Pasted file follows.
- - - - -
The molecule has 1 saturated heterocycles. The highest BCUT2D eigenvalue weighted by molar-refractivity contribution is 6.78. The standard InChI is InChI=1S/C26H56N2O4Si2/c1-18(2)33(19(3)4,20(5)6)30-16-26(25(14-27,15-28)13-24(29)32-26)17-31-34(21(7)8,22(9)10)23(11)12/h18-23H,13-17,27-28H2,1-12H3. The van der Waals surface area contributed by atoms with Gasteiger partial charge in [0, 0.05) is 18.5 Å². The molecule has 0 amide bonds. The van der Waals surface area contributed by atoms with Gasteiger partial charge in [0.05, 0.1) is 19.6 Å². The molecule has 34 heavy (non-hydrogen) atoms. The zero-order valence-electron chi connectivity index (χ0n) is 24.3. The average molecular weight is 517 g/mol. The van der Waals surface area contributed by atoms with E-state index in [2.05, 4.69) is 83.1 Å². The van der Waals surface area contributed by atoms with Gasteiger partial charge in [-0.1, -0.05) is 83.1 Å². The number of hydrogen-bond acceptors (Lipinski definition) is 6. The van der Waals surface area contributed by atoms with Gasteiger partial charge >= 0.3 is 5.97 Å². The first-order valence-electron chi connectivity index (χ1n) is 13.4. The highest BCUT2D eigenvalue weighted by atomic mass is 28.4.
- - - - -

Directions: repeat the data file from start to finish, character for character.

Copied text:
The molecule has 1 saturated heterocycles. The highest BCUT2D eigenvalue weighted by molar-refractivity contribution is 6.78. The standard InChI is InChI=1S/C26H56N2O4Si2/c1-18(2)33(19(3)4,20(5)6)30-16-26(25(14-27,15-28)13-24(29)32-26)17-31-34(21(7)8,22(9)10)23(11)12/h18-23H,13-17,27-28H2,1-12H3. The van der Waals surface area contributed by atoms with Gasteiger partial charge in [0, 0.05) is 18.5 Å². The molecule has 0 amide bonds. The van der Waals surface area contributed by atoms with Gasteiger partial charge in [0.05, 0.1) is 19.6 Å². The molecule has 34 heavy (non-hydrogen) atoms. The zero-order valence-electron chi connectivity index (χ0n) is 24.3. The average molecular weight is 517 g/mol. The van der Waals surface area contributed by atoms with E-state index in [2.05, 4.69) is 83.1 Å². The van der Waals surface area contributed by atoms with Gasteiger partial charge in [-0.1, -0.05) is 83.1 Å². The number of hydrogen-bond acceptors (Lipinski definition) is 6. The van der Waals surface area contributed by atoms with Gasteiger partial charge >= 0.3 is 5.97 Å². The first-order valence-electron chi connectivity index (χ1n) is 13.4. The highest BCUT2D eigenvalue weighted by atomic mass is 28.4.